U.S. Treasury yields fell Wednesday after the U.S. ordered China to close its consulate in Houston, exacerbating tensions between the two world’s largest economies.
What are Treasurys doing?
The 10-year Treasury note yield TMUBMUSD10Y, 0.595% was down 1.1 basis points to 0.595%, its lowest since April 24, while the 2-year note rate TMUBMUSD02Y, 0.161% was at 0.145%. The 30-year bond yield TMUBMUSD30Y, 1.294% slipped 2.3 basis points to 1.290%, its lowest since May 1. Bond prices move in the opposite direction of yields.
What’s driving Treasurys?
A resurfacing of geopolitical concerns rattled markets on Wednesday, buoying prices for haven assets like government bonds. The U.S. State Department told China to close its consulate in Houston “to protect American intellectual property” and Americans’s private information. The Chinese Foreign Ministry spokesperson said this represented an “unprecedented escalation,” and pledged to retaliate if the U.S. continued to take the “wrong path.”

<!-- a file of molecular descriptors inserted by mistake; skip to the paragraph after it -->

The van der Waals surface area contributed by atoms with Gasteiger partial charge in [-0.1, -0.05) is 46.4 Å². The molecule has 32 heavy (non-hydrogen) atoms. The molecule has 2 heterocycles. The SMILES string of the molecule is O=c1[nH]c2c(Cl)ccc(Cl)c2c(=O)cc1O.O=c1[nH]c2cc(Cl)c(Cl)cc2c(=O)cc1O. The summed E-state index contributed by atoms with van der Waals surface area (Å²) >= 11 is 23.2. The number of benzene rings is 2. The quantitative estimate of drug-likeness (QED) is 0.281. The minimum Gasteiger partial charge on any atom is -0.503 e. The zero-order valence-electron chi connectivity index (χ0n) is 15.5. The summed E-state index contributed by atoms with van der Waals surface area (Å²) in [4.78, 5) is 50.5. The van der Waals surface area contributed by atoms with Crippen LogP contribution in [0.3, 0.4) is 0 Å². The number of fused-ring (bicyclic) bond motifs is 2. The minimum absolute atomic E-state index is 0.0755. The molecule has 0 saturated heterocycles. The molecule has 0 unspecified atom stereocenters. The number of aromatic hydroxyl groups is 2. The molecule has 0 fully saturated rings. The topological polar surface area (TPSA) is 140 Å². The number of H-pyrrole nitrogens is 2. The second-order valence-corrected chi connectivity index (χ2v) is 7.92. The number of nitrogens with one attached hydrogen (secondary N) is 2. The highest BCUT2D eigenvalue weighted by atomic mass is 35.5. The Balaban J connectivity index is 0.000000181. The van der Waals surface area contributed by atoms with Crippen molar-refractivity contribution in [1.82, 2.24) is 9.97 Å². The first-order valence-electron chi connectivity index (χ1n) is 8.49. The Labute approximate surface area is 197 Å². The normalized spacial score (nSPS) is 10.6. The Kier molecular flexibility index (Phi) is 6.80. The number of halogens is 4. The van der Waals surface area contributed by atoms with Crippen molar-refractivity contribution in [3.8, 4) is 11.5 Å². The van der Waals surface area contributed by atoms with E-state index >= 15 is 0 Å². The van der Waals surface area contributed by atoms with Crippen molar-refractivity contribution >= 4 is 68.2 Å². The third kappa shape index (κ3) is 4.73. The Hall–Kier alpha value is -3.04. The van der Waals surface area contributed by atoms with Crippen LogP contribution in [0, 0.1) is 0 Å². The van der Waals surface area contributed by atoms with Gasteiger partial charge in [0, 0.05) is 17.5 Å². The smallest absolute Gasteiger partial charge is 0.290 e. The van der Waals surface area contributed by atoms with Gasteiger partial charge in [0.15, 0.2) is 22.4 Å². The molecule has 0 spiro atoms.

In economic data, U.S. existing home sales in June slid 9.7% in May as the coronavirus pandemic continued to weigh on the U.S. real-estate market.
On the coronavirus front, the U.S. counted more than 65,000 new infections, and more than 1,000 deaths, bumping the death toll to 142,080, according to data aggregated by Johns Hopkins University. Texas and Florida reported a record increase in average daily new deaths, raising worries the economic recovery in the two large regional economies will stall if the disease does not come under control.
The U.S. Treasury auctioned $17 billion of 20-year bonds Wednesday afternoon. The influx of supply didn’t weigh on trading for long-dated government paper, reflecting how the rapid increase in new issuance due to increased fiscal spending hasn’t deterred appetite for Treasurys.
What did market participants’ say?
“Geopolitical risk tends to hang out there like a shadowy character in a movie, just waiting to make its appearance. But, there may be something bigger actually ‘hanging in the shadows,’ and this could be the reason why yields are falling,” said Kevin Giddis, chief fixed-income strategist at Raymond James.